Sexually Transmissible Infections (STI) are infections caused by bacteria, viruses or parasites. They are transmitted from one person to another by close body contact, usually sexual, or the exchange of body fluids. STI used to be called Sexually Transmitted Diseases (STD) and before that, Venereal Disease (VD) but STI is now the accepted terminology.  Blood Borne Viruses (BBV) are infections that are passed from one person to another through blood-to-blood contact, and some can additionally be passed through other bodily fluids, such as vaginal and anal secretions, breast milk, and semen. Anybody who is sexually active is at risk of getting an STI or BBV. This website provides you with: information on symptoms, transmission, treatment and prevention; colour pictures of visible signs to identify; and information specific to sex work such as sex worker skillshare and harm reduction strategies.

Terminology

In recognition of the diversity of the sex worker community, we have deliberately tried to use language and terminology that is gender-neutral. As sex workers, the tools of our trade – and the parts of our bodies most at risk of STIs and BBVs – are our mouths, our bums, our penises and our vaginas. We hope that by only referring to these body parts, rather than the sex or gender identity of the person who owns them, this resource will be more useful to, and inclusive of, all sex workers. We recognise that not everyone uses the same words for these body parts, but in order to be as clear and accessible as possible we have used these terms where necessary.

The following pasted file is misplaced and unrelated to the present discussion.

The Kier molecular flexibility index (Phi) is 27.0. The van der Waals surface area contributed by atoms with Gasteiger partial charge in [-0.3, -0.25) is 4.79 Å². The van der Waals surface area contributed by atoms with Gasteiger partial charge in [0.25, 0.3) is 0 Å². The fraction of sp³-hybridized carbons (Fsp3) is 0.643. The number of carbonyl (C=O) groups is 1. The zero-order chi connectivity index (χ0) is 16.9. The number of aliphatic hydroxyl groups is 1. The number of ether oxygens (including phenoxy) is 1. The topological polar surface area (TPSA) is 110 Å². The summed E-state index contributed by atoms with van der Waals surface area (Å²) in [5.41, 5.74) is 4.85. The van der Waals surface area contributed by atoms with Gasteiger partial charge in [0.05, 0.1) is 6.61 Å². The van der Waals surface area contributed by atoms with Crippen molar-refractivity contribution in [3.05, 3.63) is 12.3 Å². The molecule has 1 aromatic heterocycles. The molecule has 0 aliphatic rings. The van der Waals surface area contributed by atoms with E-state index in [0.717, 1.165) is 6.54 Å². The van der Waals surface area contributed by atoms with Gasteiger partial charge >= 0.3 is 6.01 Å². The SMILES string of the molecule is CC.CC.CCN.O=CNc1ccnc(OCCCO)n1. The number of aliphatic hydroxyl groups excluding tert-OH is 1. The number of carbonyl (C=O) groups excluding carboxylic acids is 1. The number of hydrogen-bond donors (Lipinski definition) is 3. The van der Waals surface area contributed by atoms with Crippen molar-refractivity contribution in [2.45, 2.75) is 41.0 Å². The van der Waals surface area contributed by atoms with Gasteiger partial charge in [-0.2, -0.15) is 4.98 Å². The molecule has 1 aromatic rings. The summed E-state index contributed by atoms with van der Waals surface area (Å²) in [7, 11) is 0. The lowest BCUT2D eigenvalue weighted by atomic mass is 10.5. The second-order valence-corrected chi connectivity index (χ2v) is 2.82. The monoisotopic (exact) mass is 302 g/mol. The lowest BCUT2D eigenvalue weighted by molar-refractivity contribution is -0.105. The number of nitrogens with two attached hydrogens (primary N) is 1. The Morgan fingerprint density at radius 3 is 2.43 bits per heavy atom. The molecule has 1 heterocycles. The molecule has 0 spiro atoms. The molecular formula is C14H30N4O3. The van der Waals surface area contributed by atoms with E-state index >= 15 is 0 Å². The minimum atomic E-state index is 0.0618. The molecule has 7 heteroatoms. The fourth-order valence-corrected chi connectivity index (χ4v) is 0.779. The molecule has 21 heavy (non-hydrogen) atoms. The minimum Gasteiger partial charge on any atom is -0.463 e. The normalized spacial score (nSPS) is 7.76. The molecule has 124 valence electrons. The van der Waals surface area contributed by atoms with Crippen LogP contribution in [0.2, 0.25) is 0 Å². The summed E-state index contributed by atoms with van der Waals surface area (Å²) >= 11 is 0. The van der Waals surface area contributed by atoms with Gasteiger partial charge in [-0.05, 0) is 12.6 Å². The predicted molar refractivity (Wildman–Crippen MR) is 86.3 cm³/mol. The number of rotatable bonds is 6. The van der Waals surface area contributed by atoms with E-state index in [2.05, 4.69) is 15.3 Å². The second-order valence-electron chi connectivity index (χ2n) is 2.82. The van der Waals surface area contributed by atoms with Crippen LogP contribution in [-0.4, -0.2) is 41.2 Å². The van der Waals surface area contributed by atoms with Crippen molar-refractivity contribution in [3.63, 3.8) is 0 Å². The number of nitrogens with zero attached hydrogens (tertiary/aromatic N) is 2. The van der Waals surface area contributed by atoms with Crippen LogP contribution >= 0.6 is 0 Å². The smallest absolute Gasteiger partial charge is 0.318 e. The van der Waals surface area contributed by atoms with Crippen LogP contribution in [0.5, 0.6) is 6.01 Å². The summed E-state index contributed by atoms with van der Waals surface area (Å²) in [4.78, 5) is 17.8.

This web resource is a community driven project, which has incorporated the efforts of sex workers, peer educators, sex worker organisations, community organisations and health professionals across Australia. It is made by sex workers, for sex workers.

Much of the content builds on The Scarlet Alliance STI Handbook: A Reference Guide for Sex Workers to Sexually Transmissible Infection [Red Book (2009)]. Red Book is a sex worker resource by and for sex workers that was first developed in 1998 with updates in 2003 and 2009. Many sex workers would be familiar with the pocket sized Red Book that sex worker organisations have been handing out on outreach to sex worker workplaces for many years. Sex worker resources by and for sex workers is best practice in assisting sex workers in implementing harm reduction strategies in our workplaces. The STI and BBV information provided has been checked by medical professionals and all content has gone through various consultation processes with sex workers to ensure the content in Red Book is accurate, relevant and reflects our diverse experiences, identities, contexts and needs.